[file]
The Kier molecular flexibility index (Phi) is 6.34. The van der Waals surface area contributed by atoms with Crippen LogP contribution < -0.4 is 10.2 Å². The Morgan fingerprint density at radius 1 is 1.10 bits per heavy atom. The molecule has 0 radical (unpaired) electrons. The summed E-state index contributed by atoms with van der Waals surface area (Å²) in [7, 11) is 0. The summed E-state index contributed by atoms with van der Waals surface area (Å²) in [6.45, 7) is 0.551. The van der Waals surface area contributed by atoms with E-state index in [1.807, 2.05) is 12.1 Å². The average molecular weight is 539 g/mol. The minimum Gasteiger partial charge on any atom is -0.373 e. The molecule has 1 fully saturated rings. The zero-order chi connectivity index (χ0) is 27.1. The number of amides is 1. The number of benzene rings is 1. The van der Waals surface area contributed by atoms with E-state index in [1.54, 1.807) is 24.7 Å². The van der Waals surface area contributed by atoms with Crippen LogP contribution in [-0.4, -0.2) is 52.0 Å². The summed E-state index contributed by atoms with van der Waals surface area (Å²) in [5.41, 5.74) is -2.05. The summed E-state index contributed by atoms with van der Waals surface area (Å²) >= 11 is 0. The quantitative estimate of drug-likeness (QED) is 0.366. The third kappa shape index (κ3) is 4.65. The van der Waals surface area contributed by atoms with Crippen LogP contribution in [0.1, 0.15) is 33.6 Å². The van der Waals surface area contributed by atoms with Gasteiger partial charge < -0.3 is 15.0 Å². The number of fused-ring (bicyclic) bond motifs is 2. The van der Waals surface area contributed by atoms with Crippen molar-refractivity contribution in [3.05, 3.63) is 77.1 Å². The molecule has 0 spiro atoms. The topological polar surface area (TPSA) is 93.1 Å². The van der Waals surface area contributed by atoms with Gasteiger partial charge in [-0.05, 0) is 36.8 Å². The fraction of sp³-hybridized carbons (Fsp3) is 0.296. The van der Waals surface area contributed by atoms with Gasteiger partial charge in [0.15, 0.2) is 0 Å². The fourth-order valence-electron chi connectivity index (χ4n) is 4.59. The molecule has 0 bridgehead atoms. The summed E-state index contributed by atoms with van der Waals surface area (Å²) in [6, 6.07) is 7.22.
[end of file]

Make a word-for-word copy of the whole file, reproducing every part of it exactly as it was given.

The Kier molecular flexibility index (Phi) is 6.34. The van der Waals surface area contributed by atoms with Crippen LogP contribution < -0.4 is 10.2 Å². The Morgan fingerprint density at radius 1 is 1.10 bits per heavy atom. The molecule has 0 radical (unpaired) electrons. The summed E-state index contributed by atoms with van der Waals surface area (Å²) in [7, 11) is 0. The summed E-state index contributed by atoms with van der Waals surface area (Å²) in [6.45, 7) is 0.551. The van der Waals surface area contributed by atoms with E-state index in [1.807, 2.05) is 12.1 Å². The average molecular weight is 539 g/mol. The minimum Gasteiger partial charge on any atom is -0.373 e. The molecule has 1 fully saturated rings. The zero-order chi connectivity index (χ0) is 27.1. The number of amides is 1. The number of benzene rings is 1. The van der Waals surface area contributed by atoms with E-state index in [1.54, 1.807) is 24.7 Å². The van der Waals surface area contributed by atoms with Crippen LogP contribution in [-0.4, -0.2) is 52.0 Å². The summed E-state index contributed by atoms with van der Waals surface area (Å²) in [5.41, 5.74) is -2.05. The summed E-state index contributed by atoms with van der Waals surface area (Å²) >= 11 is 0. The quantitative estimate of drug-likeness (QED) is 0.366. The third kappa shape index (κ3) is 4.65. The van der Waals surface area contributed by atoms with Crippen LogP contribution in [0.1, 0.15) is 33.6 Å². The van der Waals surface area contributed by atoms with Gasteiger partial charge < -0.3 is 15.0 Å². The number of fused-ring (bicyclic) bond motifs is 2. The van der Waals surface area contributed by atoms with Crippen molar-refractivity contribution in [3.05, 3.63) is 77.1 Å². The molecule has 0 spiro atoms. The topological polar surface area (TPSA) is 93.1 Å². The van der Waals surface area contributed by atoms with Gasteiger partial charge in [-0.05, 0) is 36.8 Å². The fraction of sp³-hybridized carbons (Fsp3) is 0.296. The van der Waals surface area contributed by atoms with Gasteiger partial charge in [0.15, 0.2) is 0 Å². The fourth-order valence-electron chi connectivity index (χ4n) is 4.59. The molecule has 0 bridgehead atoms. The summed E-state index contributed by atoms with van der Waals surface area (Å²) in [6, 6.07) is 7.22.